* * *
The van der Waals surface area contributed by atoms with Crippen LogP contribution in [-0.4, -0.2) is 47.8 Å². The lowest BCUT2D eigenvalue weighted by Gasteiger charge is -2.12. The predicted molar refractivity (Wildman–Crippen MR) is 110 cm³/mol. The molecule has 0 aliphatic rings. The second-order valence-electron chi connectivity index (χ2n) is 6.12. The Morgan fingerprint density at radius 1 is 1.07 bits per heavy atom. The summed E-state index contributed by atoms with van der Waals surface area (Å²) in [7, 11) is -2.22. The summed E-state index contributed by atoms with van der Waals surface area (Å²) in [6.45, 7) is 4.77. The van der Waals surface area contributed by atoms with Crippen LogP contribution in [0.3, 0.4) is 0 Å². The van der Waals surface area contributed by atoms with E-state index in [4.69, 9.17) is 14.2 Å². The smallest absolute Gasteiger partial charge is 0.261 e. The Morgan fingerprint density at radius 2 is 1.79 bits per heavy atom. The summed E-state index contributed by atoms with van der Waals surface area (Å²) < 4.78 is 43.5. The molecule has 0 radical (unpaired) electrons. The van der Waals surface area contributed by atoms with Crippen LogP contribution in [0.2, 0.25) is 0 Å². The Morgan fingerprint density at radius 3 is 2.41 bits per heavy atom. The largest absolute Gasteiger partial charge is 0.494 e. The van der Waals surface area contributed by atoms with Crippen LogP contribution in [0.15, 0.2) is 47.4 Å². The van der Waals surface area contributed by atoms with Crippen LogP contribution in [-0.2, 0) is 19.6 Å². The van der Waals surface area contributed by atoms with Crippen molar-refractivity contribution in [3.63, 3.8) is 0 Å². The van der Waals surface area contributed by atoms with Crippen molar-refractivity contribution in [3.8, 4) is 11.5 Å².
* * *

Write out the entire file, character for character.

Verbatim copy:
The van der Waals surface area contributed by atoms with Crippen LogP contribution in [-0.4, -0.2) is 47.8 Å². The lowest BCUT2D eigenvalue weighted by Gasteiger charge is -2.12. The predicted molar refractivity (Wildman–Crippen MR) is 110 cm³/mol. The molecule has 0 aliphatic rings. The second-order valence-electron chi connectivity index (χ2n) is 6.12. The Morgan fingerprint density at radius 1 is 1.07 bits per heavy atom. The summed E-state index contributed by atoms with van der Waals surface area (Å²) in [7, 11) is -2.22. The summed E-state index contributed by atoms with van der Waals surface area (Å²) in [6.45, 7) is 4.77. The van der Waals surface area contributed by atoms with Crippen LogP contribution in [0.3, 0.4) is 0 Å². The van der Waals surface area contributed by atoms with E-state index in [4.69, 9.17) is 14.2 Å². The smallest absolute Gasteiger partial charge is 0.261 e. The Morgan fingerprint density at radius 2 is 1.79 bits per heavy atom. The summed E-state index contributed by atoms with van der Waals surface area (Å²) < 4.78 is 43.5. The molecule has 0 radical (unpaired) electrons. The van der Waals surface area contributed by atoms with Crippen LogP contribution in [0.2, 0.25) is 0 Å². The Morgan fingerprint density at radius 3 is 2.41 bits per heavy atom. The largest absolute Gasteiger partial charge is 0.494 e. The van der Waals surface area contributed by atoms with Crippen LogP contribution in [0.15, 0.2) is 47.4 Å². The van der Waals surface area contributed by atoms with Crippen LogP contribution in [-0.2, 0) is 19.6 Å². The van der Waals surface area contributed by atoms with Crippen molar-refractivity contribution in [3.63, 3.8) is 0 Å². The van der Waals surface area contributed by atoms with Crippen molar-refractivity contribution in [3.8, 4) is 11.5 Å².